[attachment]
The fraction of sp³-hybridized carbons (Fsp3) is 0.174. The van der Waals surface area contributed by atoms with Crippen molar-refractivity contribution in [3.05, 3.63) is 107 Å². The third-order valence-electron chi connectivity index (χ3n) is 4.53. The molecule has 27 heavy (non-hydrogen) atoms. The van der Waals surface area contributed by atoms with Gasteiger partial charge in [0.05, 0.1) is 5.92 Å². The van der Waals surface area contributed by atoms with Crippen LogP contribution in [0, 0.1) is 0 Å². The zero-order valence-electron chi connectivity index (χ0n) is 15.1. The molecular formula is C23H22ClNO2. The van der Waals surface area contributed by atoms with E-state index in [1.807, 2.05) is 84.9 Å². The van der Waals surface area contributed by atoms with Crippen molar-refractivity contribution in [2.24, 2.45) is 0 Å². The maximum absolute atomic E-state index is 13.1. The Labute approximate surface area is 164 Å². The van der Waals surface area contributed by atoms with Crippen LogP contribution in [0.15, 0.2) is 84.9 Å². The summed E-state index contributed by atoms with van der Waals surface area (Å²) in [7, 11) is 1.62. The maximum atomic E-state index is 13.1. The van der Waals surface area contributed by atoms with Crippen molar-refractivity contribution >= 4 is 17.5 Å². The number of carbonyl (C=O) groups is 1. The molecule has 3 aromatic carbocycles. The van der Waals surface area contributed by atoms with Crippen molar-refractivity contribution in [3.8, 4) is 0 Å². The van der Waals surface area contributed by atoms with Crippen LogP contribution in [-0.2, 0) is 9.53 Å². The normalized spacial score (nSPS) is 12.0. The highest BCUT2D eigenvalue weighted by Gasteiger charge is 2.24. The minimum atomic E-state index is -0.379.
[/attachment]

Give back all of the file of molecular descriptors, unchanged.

The fraction of sp³-hybridized carbons (Fsp3) is 0.174. The van der Waals surface area contributed by atoms with Crippen molar-refractivity contribution in [3.05, 3.63) is 107 Å². The third-order valence-electron chi connectivity index (χ3n) is 4.53. The molecule has 27 heavy (non-hydrogen) atoms. The van der Waals surface area contributed by atoms with Gasteiger partial charge in [0.05, 0.1) is 5.92 Å². The van der Waals surface area contributed by atoms with Crippen LogP contribution in [0, 0.1) is 0 Å². The zero-order valence-electron chi connectivity index (χ0n) is 15.1. The molecular formula is C23H22ClNO2. The van der Waals surface area contributed by atoms with E-state index in [1.807, 2.05) is 84.9 Å². The van der Waals surface area contributed by atoms with Crippen molar-refractivity contribution in [2.24, 2.45) is 0 Å². The maximum absolute atomic E-state index is 13.1. The Labute approximate surface area is 164 Å². The van der Waals surface area contributed by atoms with Crippen LogP contribution in [0.15, 0.2) is 84.9 Å². The summed E-state index contributed by atoms with van der Waals surface area (Å²) in [7, 11) is 1.62. The maximum atomic E-state index is 13.1. The van der Waals surface area contributed by atoms with Crippen molar-refractivity contribution >= 4 is 17.5 Å². The number of carbonyl (C=O) groups is 1. The molecule has 3 aromatic carbocycles. The van der Waals surface area contributed by atoms with Crippen molar-refractivity contribution in [3.8, 4) is 0 Å². The van der Waals surface area contributed by atoms with Crippen LogP contribution in [-0.2, 0) is 9.53 Å². The normalized spacial score (nSPS) is 12.0. The highest BCUT2D eigenvalue weighted by Gasteiger charge is 2.24. The minimum atomic E-state index is -0.379.